things Korean to find success in its language. With smart learning techniques and sustained study, any language can
be learned, but to feel Korean in the marrow of your bones... you essentially need to 'become' part Korean (may be
true for many languages/cultures).

I suggest you begin your real study here: - I've studied for 2 and a half years and I find
this site has something to offer for learners of all levels.
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 Message 13 of 36
17 January 2011 at 11:59am | IP Logged 
But, can you red Korean?
If you say you have something to read in Korean, then definitely you must have learned Hangul.
Do you look at subtitles?

Actually, I have seen some people claiming they understand 60 per cent of what is being said in Japanese anime, just by immersion.

Me, I try to watch Korean dramas too, and I think I understand more and more.
However I have spent long hours learning it before.
Immersion is important, but if you don't know the words, you will have to guess them one by one from the context, usually you do it up to 12 years old.

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 Message 14 of 36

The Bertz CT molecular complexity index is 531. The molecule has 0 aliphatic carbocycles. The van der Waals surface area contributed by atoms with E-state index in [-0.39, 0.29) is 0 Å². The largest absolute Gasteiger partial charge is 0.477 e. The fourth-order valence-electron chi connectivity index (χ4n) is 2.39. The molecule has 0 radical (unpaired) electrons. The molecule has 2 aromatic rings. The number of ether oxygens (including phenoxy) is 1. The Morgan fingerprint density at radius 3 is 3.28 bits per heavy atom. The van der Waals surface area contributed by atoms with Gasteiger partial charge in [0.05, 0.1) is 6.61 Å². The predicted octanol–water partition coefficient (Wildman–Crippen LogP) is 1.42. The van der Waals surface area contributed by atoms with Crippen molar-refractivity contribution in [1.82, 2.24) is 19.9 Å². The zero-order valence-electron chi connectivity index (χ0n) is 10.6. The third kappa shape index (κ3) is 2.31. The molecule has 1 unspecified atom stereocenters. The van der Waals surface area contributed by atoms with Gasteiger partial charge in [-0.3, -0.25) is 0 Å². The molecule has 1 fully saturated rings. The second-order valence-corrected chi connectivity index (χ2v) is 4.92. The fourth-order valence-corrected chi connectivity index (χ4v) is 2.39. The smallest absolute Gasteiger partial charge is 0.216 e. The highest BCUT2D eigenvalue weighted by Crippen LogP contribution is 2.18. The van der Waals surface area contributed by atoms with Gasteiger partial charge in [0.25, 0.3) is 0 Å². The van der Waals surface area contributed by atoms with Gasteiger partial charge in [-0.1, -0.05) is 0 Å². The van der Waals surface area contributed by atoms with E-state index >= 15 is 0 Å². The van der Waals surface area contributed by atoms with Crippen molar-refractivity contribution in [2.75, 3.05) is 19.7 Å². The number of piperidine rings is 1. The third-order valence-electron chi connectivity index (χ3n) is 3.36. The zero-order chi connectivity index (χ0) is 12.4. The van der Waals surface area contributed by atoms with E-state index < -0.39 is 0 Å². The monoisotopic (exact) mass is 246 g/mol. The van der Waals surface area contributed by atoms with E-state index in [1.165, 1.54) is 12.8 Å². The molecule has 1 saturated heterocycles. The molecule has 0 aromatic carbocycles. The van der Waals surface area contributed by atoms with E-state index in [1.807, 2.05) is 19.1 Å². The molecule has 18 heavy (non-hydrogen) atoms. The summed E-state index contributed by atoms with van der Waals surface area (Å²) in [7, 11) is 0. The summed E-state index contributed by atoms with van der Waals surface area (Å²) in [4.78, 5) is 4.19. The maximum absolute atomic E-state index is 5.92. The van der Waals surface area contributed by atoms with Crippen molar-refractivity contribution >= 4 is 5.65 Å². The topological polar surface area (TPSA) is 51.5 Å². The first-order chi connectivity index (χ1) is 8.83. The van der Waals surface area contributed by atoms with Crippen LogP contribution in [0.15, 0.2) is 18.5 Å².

17 January 2011 at 2:07pm | IP Logged 
bushwick wrote:
immersion doesn't work magically, and I have trouble comprehending how you didn't realise that after 6 months.

I wonder how much of that belief comes from people constantly bombarded with Rosetta Stone commercials claiming that you don't "learn" a language, but you "absorb" it effortlessly.
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 Message 15 of 36
17 January 2011 at 8:23pm | IP Logged 
For me, at least, when I watch Japanese or Finnish TV programs I have to be careful to keep my brain from wandering off into English thoughts. I can sit for hours, watch the characters and sort of construct a plot based just on the visuals. The thing is when my mind is buzzing along in English, I don't hear a word of the target language. I think Iverson had a good idea when he said to watch, but to pay attention to every single sound.   I do hear more this way, but I also go through long periods of understanding absolutely nothing, and this can be exhausting.

For the most part, what i do know comes from flash cards and grammar books. I haven't learned much myself from watching TV. I don't believe this is true for everyone, and some people do pick up quite a bit from TV.
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 Message 16 of 36
19 January 2011 at 11:11am | IP Logged 
Go learn several hundred to 1000 words in Korean. Get some basic language tapes, I think
Linguaphone is the best, and listen to them until your roommates want to kick you out
and you're hearing the words when the radio's off. Translate the text of Linguaphone so
you know what they are saying as you do the above and you'll be starting to learn. Do
only 1-5 lessons at a time. I did 5 lessons at a time because there were 5 lessons on
one side of a tape, but this was with French and Spanish. I suspect 1 lesson at a time
in Korean will be enough.

Start out in a linguistically small Korean world and slowly expand that world or you'll
be overwhelmed.